Court indicts Khmer Rouge leaders

A UN-backed court in Cambodia has accused four Khmer Rouge leaders of war crimes, including genocide and torture.

    Ieng Sary, the former Khmer Rouge foreign minister, is one of four indicted by the UN-backed tribunal [EPA]

    Cambodia's war crimes tribunal has indicted the four remaining survivors of the Khmer Rouge regime, effectively paving the way for a trial next year.

    The UN-backed tribunal said on Thursday that it expects to start the trial by the middle of next year. Facing charges are Nuon Chea, the group's ideologist; Khieu Samphan, the former head of state; Ieng Sary, the former foreign minister, and his wife Ieng Thirith, a former minister for social affairs.

    According to You Bunleng, the co-investigating judge, each defendant faces four counts, including crimes against humanity, genocide, war crimes and a combined charge of murder, torture and religious persecution.

    Investigating judges have interviewed the suspects 46 times since being detained by the tribunal in 2007.

    The group's chief jailer, Kaing Guek Eav, also known as Duch, was convicted earlier this year of war crimes and crimes against humanity. He is serving a 19-year sentence.

    Duch was the first defendant to be tried. He supervised the notorious S-21 prison where as many as 16,000 people were tortured before being executed.

    Also found guilty of torture and murder, Duch was originally sentenced to 35 years in prison. Jail time he previously served reduced the sentence to 11 years, and he was compensated five years for illegal detention in a military prison.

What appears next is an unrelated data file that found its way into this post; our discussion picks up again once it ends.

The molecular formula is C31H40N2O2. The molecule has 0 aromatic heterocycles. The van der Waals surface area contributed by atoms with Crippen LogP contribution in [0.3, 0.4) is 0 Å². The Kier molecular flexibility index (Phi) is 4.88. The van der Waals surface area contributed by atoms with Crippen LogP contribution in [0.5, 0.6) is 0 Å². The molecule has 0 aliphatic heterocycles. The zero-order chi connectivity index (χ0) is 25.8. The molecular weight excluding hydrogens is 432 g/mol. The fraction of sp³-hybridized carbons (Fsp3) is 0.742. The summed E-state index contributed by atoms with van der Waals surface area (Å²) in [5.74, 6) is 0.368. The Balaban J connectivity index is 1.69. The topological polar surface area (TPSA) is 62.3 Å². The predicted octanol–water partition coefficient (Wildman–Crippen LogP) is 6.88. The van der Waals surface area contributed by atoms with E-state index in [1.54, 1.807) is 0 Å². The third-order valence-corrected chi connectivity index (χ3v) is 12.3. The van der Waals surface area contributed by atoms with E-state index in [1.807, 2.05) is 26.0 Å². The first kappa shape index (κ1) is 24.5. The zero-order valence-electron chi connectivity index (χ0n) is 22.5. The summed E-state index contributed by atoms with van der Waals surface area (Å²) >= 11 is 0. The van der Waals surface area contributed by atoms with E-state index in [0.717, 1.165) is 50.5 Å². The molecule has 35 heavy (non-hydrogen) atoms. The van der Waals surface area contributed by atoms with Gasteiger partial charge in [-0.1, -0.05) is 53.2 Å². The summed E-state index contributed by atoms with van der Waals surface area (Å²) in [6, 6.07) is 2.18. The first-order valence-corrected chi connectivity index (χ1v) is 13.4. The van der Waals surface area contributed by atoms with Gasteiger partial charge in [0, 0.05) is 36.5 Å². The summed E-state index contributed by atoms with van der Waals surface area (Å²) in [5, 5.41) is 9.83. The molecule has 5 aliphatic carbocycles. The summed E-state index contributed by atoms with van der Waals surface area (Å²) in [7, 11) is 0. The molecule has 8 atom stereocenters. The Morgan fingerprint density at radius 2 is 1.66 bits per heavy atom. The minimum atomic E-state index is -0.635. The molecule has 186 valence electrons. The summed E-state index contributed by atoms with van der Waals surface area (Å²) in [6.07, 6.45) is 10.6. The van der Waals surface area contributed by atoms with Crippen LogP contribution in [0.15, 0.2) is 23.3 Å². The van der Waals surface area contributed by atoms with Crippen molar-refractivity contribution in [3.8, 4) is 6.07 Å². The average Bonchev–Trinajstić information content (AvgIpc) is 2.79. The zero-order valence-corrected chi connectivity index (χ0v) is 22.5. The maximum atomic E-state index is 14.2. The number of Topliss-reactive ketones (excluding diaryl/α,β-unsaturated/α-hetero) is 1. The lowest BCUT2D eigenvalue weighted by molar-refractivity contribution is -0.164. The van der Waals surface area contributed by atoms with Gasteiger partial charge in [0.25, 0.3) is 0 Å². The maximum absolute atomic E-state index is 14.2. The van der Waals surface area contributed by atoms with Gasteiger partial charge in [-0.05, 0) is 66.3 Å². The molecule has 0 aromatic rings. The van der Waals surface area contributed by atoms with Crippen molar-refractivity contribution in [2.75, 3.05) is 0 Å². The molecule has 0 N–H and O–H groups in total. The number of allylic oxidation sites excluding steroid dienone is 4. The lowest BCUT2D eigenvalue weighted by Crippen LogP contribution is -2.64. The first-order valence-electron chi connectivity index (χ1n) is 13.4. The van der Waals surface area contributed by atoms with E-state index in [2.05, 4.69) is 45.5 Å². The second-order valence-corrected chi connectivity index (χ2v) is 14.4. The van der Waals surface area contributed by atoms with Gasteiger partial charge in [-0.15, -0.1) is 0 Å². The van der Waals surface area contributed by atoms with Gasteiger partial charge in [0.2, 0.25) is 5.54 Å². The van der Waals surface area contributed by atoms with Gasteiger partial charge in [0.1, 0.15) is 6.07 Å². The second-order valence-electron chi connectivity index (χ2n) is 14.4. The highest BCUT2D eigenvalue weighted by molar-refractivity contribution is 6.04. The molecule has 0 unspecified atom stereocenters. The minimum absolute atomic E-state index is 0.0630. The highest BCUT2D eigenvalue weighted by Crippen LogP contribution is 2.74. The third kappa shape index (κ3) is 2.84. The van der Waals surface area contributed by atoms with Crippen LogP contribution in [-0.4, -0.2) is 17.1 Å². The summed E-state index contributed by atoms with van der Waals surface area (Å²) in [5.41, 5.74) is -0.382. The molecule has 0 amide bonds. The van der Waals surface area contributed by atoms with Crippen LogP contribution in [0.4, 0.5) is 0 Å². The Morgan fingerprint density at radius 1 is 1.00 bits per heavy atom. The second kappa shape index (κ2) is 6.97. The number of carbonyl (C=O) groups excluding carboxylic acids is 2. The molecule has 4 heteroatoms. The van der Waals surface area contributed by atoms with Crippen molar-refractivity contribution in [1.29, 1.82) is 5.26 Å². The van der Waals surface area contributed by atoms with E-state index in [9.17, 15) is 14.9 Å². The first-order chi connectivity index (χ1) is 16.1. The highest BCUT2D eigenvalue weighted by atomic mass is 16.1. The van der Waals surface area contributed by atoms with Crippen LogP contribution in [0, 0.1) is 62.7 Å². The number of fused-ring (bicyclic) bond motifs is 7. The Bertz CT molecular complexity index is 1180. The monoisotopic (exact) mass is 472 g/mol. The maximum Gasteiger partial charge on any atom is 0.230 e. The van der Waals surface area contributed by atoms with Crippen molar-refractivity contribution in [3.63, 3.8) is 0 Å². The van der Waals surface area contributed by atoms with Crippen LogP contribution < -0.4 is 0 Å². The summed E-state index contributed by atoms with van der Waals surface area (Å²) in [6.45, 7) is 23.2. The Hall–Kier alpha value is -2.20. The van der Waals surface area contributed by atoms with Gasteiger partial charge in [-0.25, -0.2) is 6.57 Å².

The length of Duch's sentence was widely criticised as too short and prosecutors are appealing for a longer sentence, saying the judgement "gives insufficient weight to the gravity of Duch's crimes."

    'Killing fields'

    Duch has also filed his own appeal, seeking acquittal for what he says were legal errors made by the tribunal.

    The judges presiding over Duch's case said they took into consideration the historical context of the Khmer Rouge atrocities, and they also recognised that Duch - unlike any of the others in detention - was not in the Khmer Rouge's inner circle. He also cooperated with the court and shown expressions of remorse, however "limited."

    But they flatly rejected Duch's claims that he was merely acting on orders from the his superiors, or that he was a "cog in the machine'' who could not get out.

    The Khmer Rouge, led by Pol Pot, emptied Cambodia's cities during its 1975-1979 rule, exiling millions to vast collective farms in a bid to take society back to "Year Zero" and forge a Marxist utopia.

    At least two million people were executed in the notorious "Killing Fields" or died from starvation and overwork before Vietnamese-backed forces toppled the government. 

    SOURCE: Agencies


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